Gouldian Finches are arguably one of the most beautiful finches in the world. They are native to northern Australia but seldom seen in the Darwin area.
That is until this year. Thousands of people (about half are interstate visitors) have now seen wild (endangered) Gouldian Finches. Several Australian newspapers published articles on these unexpected sightings, for an early report refer April 2022 – The Daily News. In June 2022, ABC News Darwin and Channel 9 News Darwin reported on the sightings.
Gouldians are a type of grass finch. Grass finches need to be near water and have a diet of grass seeds supplemented by small insects – gouldians rarely eat insects.
Plausible reasons why numbers have increased at Lee Point include: a series of poor wet seasons in the Katherine region (encouraging gouldians to fly north), increasing gouldian population and expansion into other areas; and/or a natural increase at Lee Point. Its very likely that the gouldians are breeding at Lee Point; about half the gouldians seen in 2022 were juveniles.
Most of the sightings have been at the Corridor (called Biodiversity Corridor by City of Darwin) – see map below.
TIMELINE OF SIGHTINGS
2019 Aug-Sept – 10-15 gouldians, majority were juveniles, were seen for several weeks near a water leak at Buffalo Creek Road and resort; Peter Kyne – eBird Aug 2019
2020 – No sightings
2021 May – a few juvenile gouldians were recorded at the Corridor near Lee Point Dam: Trevor Oliver – 30 May 2021
2022 April – some sightings in Casuarina Coastal Reserve between university and beach; Tobias Akesson – 12 April 2022
2022 May – there were four days where 100 or more were recorded (on eBird) – the maximum number seen was estimated to be 150. Some were sighted most days at the Corridor (near the Dam). Megan Moody provided videos/photos from near Lee Point Dam mid-May, some show courting and mating behaviour of these beautiful finches.
2022 June – 50-100 were sighted on most days in the early morning and late afternoon near the Dam.
Two (successful) events organised by Friends of Lee Point in the early morning that attracted over 120 and 100 people respectively. Generally, about 50 people (total of morning and afternoon) visited the Dam site each day during the week with numbers increasing on the weekends.
Young juveniles (3 – 12 weeks old) being fed late June near the Lee Point Dam – video and photo by Tobias Akesson. The fluorescent nodules on their faces help parent birds feed them in the darkened tree hollows that they nest in.
2022 July – Gouldian sightings in the Corridor dropped off in the first week, possibly due to storms and cracker night, but have since returned to June levels. The number of people visiting the site remained similar to June.
Juveniles playing around with nesting material in the Corridor in July
Friends of Lee Point ran two events in the early morning. Both events were surveyed; 180 people in total attended – half were interstate visitors.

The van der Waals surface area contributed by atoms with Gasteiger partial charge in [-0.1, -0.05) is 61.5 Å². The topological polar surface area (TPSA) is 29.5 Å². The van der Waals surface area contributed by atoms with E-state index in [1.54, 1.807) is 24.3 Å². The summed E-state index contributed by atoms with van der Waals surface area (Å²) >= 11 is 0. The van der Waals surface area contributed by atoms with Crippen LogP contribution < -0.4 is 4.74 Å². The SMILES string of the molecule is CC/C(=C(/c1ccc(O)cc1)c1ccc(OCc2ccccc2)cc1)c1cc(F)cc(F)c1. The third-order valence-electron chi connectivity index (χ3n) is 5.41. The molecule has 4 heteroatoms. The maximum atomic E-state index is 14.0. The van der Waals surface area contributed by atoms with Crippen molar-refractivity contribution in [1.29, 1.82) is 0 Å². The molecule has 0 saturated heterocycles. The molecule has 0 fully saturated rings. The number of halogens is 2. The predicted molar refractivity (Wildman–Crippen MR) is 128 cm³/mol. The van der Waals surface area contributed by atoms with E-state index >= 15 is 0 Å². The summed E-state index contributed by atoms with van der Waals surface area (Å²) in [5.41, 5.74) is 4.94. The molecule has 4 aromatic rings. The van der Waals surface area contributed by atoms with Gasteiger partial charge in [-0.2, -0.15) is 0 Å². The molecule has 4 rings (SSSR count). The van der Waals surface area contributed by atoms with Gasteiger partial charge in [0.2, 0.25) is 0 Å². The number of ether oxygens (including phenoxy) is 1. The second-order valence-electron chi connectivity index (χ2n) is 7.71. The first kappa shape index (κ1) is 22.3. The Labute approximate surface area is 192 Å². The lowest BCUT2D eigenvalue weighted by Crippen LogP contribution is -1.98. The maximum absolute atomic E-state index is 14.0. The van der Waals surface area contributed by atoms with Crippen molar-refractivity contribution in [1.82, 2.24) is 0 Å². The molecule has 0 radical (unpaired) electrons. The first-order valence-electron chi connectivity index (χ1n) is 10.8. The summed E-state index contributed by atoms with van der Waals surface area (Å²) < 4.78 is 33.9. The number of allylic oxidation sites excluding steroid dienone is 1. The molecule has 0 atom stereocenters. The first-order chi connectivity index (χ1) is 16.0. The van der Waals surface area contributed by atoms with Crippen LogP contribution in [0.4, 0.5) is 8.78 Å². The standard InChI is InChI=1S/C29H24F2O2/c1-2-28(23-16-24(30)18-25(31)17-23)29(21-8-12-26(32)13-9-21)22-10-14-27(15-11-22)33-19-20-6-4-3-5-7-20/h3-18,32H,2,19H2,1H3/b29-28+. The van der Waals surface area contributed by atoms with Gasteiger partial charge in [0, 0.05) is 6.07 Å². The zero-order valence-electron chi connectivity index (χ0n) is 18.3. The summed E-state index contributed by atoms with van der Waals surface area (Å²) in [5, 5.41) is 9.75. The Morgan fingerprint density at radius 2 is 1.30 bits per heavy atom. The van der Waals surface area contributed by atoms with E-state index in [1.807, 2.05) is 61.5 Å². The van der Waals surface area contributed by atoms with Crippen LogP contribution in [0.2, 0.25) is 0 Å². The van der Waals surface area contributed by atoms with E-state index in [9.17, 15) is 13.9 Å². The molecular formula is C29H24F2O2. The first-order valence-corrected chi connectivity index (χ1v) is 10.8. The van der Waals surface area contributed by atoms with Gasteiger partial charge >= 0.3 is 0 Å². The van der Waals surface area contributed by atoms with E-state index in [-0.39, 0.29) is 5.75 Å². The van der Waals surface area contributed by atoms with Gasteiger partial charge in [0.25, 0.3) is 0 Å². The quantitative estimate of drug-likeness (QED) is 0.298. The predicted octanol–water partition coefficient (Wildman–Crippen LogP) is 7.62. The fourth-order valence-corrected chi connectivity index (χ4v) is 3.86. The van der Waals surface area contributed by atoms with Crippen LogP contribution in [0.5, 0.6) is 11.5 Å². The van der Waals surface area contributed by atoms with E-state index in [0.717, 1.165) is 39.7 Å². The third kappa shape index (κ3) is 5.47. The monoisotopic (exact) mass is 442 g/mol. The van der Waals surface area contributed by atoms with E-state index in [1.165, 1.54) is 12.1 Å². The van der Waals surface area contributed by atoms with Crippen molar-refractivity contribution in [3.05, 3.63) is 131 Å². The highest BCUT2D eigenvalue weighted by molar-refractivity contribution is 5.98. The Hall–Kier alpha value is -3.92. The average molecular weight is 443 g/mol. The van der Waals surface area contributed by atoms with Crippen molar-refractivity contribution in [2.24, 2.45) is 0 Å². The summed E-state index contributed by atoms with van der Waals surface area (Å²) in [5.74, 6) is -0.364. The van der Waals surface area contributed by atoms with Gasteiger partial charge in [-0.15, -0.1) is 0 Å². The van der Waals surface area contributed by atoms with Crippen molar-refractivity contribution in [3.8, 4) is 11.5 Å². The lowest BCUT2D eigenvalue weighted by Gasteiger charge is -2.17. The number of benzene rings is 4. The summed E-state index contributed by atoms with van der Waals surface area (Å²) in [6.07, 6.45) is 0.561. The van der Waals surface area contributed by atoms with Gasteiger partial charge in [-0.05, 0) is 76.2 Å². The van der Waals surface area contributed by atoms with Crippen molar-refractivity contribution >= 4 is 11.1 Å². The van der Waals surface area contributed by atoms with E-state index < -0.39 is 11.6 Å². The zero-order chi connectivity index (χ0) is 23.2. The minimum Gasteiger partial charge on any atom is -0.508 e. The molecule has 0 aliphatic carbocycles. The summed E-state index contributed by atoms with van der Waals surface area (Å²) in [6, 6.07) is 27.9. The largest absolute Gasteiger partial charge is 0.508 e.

2022 August – On 6 Aug, FLP coordinated a gouldian count early morning involving 18 people on (9) known water points in the Corridor and Caravan Park; 120 gouldians were counted, approx half juveniles.
Most of the month; sightings indicated that some of the gouldian population was roosting in the vicinity of Lee Point Caravan Park but feeding in the burnt grass area during the day north of Rapid Ck (5km away from dam); John Gruen – 11 Aug
Lee Point Dam/Caravan Park area – up to 100 gouldians seen early morning on 3 Sept, 20 Sept. Gouldians regularly seen (sometimes over 50) after 6pm on eastern fence of caravan park. Over 100 seen late afternoon 23 Sept and 30 Sept. They are still attracted to the sprinklers; 18 Sept
Lee Point eastern dams/disused golf course – early morning, up to 100 gouldians seen 13 Sept and 50 plus on 22 Sept.
North of Rapid Creek – Over 50 gouldians seen around 5.30pm north of Rapid Creek; 9 Sept. Early morning 70 seen on 30 Sept.
Ludmilla – one sighting of up to 100 at the back of Maccas, 6pm 25 Sept.
Rain late Sept/early October affected grass seeds and the gouldians are moving around more. It’s uncertain they will stay in Darwin for the wet season. However, they are expected to be in Darwin from April onwards (similar to this year). Visitor numbers have more than halved since June due to weather and other factors.
CCR – 1 Oct 8.30am over 100 seen north of Sandy Ck; 2, 3 Oct morning 80 seen at Dripstone PK: 3 Oct 6pm 30 seen at Rapid Ck bridge; 28 Oct 5pm 30 seen north of Rapid Ck bridge.
Lee Point Dam/Caravan Park area: 3 Oct, 7 Oct after 6pm up to 50 seen.; 9 Oct 1825hrs caravan park 9 seen; 22 Oct north of resort on powerlines, 120 seen; 27 Oct 5.30 pm, 15 seen.
Lee Point eastern dams/disused golf course: One sighting in first week of 15; 14 Oct 0645hrs 12 seen.
Apart from one sighting on 1 Nov at Dripstone Cliffs, the gouldians appear to have dispersed with the onset of rain.
Lee Point Dam Walk
Many people take this walk (dashed line) to see Gouldian Finches and the many other birds present, either early morning or late afternoon.
PHOTOS – June 2022 from the Corridor;
The last photo shows a Darter and Egret at the Lee Point Dam